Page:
Meals and Gardening
Food and fellowship are central to our way of life. We tend to each other through conversation and God’s creation, from the food we grow to other sustainable practices.
For meals, we dine as a family in the House of Peace, relishing time in community as a supper is prepared each day (times vary, so please ask). Oftentimes, guests participate in the preparation of a meal or in cleanup afterwards. Any participation in our life continues to build the experience of family.
If you are with us in the morning or afternoon, you are welcome at the House of Peace at any time to help yourself to breakfast and lunch.
You can discuss your needs with us (such as asking about foods if you have an allergy) and we will make arrangements accordingly or offer an alternative.
Following our 11 a.m. Mass on Sundays, we invite you to join us for brunch. Please bring a dish-to-pass! Other gatherings may also ask for a dish-to-pass — please check our calendar — but you’re always welcome to bring snacks and beverages to share.
We have some “famous” recipes at the Mountain!
Fr. Dan Riley, ofm, and his sister, Ellen Riley Kruse, share the family recipe that has become a Mountain favorite.
- 4 Tbsp butter
- 5 Tbsp flour
- 2 cups half-and-half
- 2 cups low-sodium chicken broth
- 1 ½ cups freshly grated sharp cheddar (you may want more)
- salt and pepper to taste
- 1/2 tsp nutmeg (to taste)
- 50 (approx.) medium-sized boiling onions (NOT pearl onions)
First, peel all the onions.
Butter a big enough casserole dish to hold them all with sauce.
Melt butter slowly in heavy saucepan. Add flour slowly and mix to make a roux. Whisk in the half-and-half. Let this cook slowly and whisk frequently until it gets to a white sauce consistency (not real thick because you’ll be adding cheese). Stir in salt, pepper and nutmeg, and turn off heat.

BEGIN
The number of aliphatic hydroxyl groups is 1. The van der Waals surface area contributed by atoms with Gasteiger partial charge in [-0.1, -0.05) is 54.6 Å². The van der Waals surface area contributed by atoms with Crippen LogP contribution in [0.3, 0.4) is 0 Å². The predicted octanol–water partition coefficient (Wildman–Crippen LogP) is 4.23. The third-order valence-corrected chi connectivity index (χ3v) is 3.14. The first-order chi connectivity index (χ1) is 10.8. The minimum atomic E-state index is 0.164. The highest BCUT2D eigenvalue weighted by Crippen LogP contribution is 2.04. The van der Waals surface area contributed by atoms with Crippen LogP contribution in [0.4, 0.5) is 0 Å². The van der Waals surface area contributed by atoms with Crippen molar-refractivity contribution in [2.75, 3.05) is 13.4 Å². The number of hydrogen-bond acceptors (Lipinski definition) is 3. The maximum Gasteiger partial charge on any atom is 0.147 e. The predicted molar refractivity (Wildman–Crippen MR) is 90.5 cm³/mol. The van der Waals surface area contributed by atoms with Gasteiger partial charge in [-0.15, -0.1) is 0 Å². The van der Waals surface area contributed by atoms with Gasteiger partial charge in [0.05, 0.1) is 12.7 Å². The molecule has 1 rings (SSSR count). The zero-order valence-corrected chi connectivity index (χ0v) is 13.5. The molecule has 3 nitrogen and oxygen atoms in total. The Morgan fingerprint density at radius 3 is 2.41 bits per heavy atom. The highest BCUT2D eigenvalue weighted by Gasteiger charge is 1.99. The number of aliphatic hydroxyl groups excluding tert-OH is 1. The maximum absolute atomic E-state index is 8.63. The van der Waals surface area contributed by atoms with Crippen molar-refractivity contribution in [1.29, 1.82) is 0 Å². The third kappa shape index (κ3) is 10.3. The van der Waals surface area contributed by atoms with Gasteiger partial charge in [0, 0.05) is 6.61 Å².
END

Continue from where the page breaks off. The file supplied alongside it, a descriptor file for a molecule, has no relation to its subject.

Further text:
Bring a large pot of water to boiling. Add onions. Cook until they have some give but are not real tender. Drain. Put into buttered casserole dish.
Heat up the white sauce. Add cheddar (more if you want it real cheesy). Whisk while the sauce thickens until really creamy. Taste for salt, pepper and nutmeg. You may also add a little pre-grated Parmesan, your choice.
Pour sauce over onions. Add breadcrumbs on top if you like.
Bake at 350 degrees until nice and bubbly on edges, at least 45 minutes.
You may make the cheese sauce the day before and heat it slowly while prepping onions.
A few years ago I made the “old school” onion soup mix dip of my high school days. Many of the students went wild. A few even demanded the recipe, so here it is:
- 1 16oz container of sour cream
- 1 envelope of dry French Onion Soup Mix
Place both ingredients in a bowl and use a whisk to mix together thoroughly.
Let sit a few minutes and enjoy with chips or cut vegetables.
Steamed Sugar Snap Peas or Baby Bok Choi
Br. Kevin shares this recipe for a quick and tasty vegetable side dish.
Clean the peas or Bok choy of any dirt or bruised areas.
Gently steam them in a pan until tender but not soft.
In the meantime, make a sauce of a few tablespoons of sesame oil, about half as much soy sauce, a small amount of brown sugar and about a half teaspoon of dry mustard. Whisk together and adjust to taste.
Remove the peas or Bok choy from the pan and place on a platter.
Pour the sauce over them just before serving.
Cut out the cores and slice the apples (you might consider using one of those combination apple corer and slicer tools).
Place a handful of apple slices in cereal or salad bowls.
Our gardens celebrate the communion with creation and the joy of simple, manual labor. In relationship to our large House of Peace and other dwellings that recall both community and solitude, and stand in relationship to Holy Peace Chapel, it recalls for us that not only there, but throughout the Mountain and the Earth we commune with our God, giving thanks and praise through Jesus Christ for all that God has done for us.
RELATED: The Cycle of Gardening Seasons
We welcome people to help us tend our vibrant garden!
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